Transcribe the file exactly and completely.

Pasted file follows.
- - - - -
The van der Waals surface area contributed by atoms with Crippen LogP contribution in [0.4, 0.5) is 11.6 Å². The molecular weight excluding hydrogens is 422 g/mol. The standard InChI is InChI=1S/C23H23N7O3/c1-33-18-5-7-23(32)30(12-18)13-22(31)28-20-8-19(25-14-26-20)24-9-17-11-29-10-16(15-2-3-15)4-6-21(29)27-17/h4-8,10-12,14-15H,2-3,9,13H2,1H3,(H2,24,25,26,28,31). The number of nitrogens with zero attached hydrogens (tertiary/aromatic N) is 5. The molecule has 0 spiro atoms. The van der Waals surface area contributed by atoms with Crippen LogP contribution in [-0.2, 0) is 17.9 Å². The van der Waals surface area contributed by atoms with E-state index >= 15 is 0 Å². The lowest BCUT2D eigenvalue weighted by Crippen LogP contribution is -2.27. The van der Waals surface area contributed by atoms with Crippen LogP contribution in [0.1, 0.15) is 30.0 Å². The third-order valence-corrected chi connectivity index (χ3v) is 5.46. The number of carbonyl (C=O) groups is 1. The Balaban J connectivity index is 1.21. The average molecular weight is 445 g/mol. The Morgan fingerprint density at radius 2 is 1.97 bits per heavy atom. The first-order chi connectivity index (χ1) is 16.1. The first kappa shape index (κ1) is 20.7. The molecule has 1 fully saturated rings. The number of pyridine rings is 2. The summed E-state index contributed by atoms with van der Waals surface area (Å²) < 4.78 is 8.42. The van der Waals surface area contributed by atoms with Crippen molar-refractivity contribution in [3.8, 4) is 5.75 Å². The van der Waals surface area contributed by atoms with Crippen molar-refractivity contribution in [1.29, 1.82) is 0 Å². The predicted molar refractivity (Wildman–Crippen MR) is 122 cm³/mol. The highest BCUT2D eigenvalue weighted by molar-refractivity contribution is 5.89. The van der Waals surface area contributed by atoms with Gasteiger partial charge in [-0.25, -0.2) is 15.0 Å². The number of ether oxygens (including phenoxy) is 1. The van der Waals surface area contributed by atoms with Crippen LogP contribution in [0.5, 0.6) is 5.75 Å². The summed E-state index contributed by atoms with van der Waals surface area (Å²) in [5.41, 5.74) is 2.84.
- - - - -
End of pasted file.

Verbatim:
The van der Waals surface area contributed by atoms with Crippen LogP contribution in [0.4, 0.5) is 11.6 Å². The molecular weight excluding hydrogens is 422 g/mol. The standard InChI is InChI=1S/C23H23N7O3/c1-33-18-5-7-23(32)30(12-18)13-22(31)28-20-8-19(25-14-26-20)24-9-17-11-29-10-16(15-2-3-15)4-6-21(29)27-17/h4-8,10-12,14-15H,2-3,9,13H2,1H3,(H2,24,25,26,28,31). The number of nitrogens with zero attached hydrogens (tertiary/aromatic N) is 5. The molecule has 0 spiro atoms. The van der Waals surface area contributed by atoms with Crippen LogP contribution in [-0.2, 0) is 17.9 Å². The van der Waals surface area contributed by atoms with E-state index >= 15 is 0 Å². The lowest BCUT2D eigenvalue weighted by Crippen LogP contribution is -2.27. The van der Waals surface area contributed by atoms with Crippen LogP contribution in [0.1, 0.15) is 30.0 Å². The third-order valence-corrected chi connectivity index (χ3v) is 5.46. The number of carbonyl (C=O) groups is 1. The Balaban J connectivity index is 1.21. The average molecular weight is 445 g/mol. The Morgan fingerprint density at radius 2 is 1.97 bits per heavy atom. The first-order chi connectivity index (χ1) is 16.1. The first kappa shape index (κ1) is 20.7. The molecule has 1 fully saturated rings. The number of pyridine rings is 2. The summed E-state index contributed by atoms with van der Waals surface area (Å²) < 4.78 is 8.42. The van der Waals surface area contributed by atoms with Crippen molar-refractivity contribution in [3.8, 4) is 5.75 Å². The van der Waals surface area contributed by atoms with Crippen molar-refractivity contribution in [1.29, 1.82) is 0 Å². The predicted molar refractivity (Wildman–Crippen MR) is 122 cm³/mol. The highest BCUT2D eigenvalue weighted by molar-refractivity contribution is 5.89. The van der Waals surface area contributed by atoms with Gasteiger partial charge in [-0.25, -0.2) is 15.0 Å². The number of ether oxygens (including phenoxy) is 1. The van der Waals surface area contributed by atoms with Crippen LogP contribution in [0.5, 0.6) is 5.75 Å². The summed E-state index contributed by atoms with van der Waals surface area (Å²) in [5.41, 5.74) is 2.84.